The Steady State: Hours not Meters

Elite endurance athletes often spend 20 hours per week, or more, training. Most of this time is relatively easy, or “steady state,” training, and is typically measured in hours, not meters, miles, splits, or pace. Steady state training occurs in the Zone 2 heart rate range, which is described as a “conversational” pace.

Image from Polar USA

Image from Polar USA

Over time, training in Zone 2 builds your broad aerobic capacity. This is the foundation of all subsequent event-specific and higher intensity training. Steady state also aids injury prevention by building muscle-skeletal durability. Whether your goals are on the water, on the erg, or in the gym such as CrossFit, you will benefit from steady state training.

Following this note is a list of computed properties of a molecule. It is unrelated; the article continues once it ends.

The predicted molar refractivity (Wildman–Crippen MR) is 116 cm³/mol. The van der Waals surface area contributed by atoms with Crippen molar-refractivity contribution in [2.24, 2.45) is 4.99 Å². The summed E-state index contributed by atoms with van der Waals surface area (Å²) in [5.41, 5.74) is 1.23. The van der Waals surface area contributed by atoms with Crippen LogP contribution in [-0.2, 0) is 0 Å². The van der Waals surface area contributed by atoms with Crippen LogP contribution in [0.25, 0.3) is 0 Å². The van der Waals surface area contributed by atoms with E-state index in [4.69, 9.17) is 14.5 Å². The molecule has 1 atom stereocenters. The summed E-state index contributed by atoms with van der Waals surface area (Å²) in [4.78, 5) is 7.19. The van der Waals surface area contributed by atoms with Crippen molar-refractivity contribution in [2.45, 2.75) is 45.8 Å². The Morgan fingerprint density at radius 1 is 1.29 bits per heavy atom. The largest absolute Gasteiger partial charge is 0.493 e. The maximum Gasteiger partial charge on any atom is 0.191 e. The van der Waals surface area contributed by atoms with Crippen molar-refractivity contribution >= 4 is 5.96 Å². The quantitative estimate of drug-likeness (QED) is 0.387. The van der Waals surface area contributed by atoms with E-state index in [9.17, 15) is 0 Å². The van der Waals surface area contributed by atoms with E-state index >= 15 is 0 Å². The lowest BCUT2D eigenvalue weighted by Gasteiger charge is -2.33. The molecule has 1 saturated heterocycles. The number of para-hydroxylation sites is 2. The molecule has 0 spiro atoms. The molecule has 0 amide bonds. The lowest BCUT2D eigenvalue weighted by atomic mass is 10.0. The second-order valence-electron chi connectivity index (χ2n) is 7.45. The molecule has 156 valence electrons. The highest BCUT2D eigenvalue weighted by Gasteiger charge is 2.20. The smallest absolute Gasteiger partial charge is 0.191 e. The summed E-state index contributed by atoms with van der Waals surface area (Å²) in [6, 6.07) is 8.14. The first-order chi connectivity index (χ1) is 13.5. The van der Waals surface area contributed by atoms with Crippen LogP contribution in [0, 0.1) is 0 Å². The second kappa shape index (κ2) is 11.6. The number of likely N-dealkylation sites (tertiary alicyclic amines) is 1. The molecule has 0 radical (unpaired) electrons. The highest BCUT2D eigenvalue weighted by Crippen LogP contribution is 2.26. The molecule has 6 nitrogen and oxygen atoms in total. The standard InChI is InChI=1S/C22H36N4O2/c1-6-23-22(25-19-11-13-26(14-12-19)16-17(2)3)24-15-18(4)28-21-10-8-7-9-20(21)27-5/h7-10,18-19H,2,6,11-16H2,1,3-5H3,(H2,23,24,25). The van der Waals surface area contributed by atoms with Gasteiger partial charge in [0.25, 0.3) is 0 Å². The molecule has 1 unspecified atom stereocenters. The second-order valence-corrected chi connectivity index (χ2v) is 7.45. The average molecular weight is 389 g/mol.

A reasonable goal for building steady state work would be 6 – 8 hours per week. If you already have some fitness benchmarks, plan and execute a six week steady state plan, then re-test. If you use a heart rate monitor, you should notice that while your perceived effort remains conversational,  your average HR rate and pace are slowly increasing.

The EndureRow rowing machine seat eliminates the distractions of seat pain and discomfort that often limit erg time, and is beneficial for steady state rowing.

Seat Orientation 3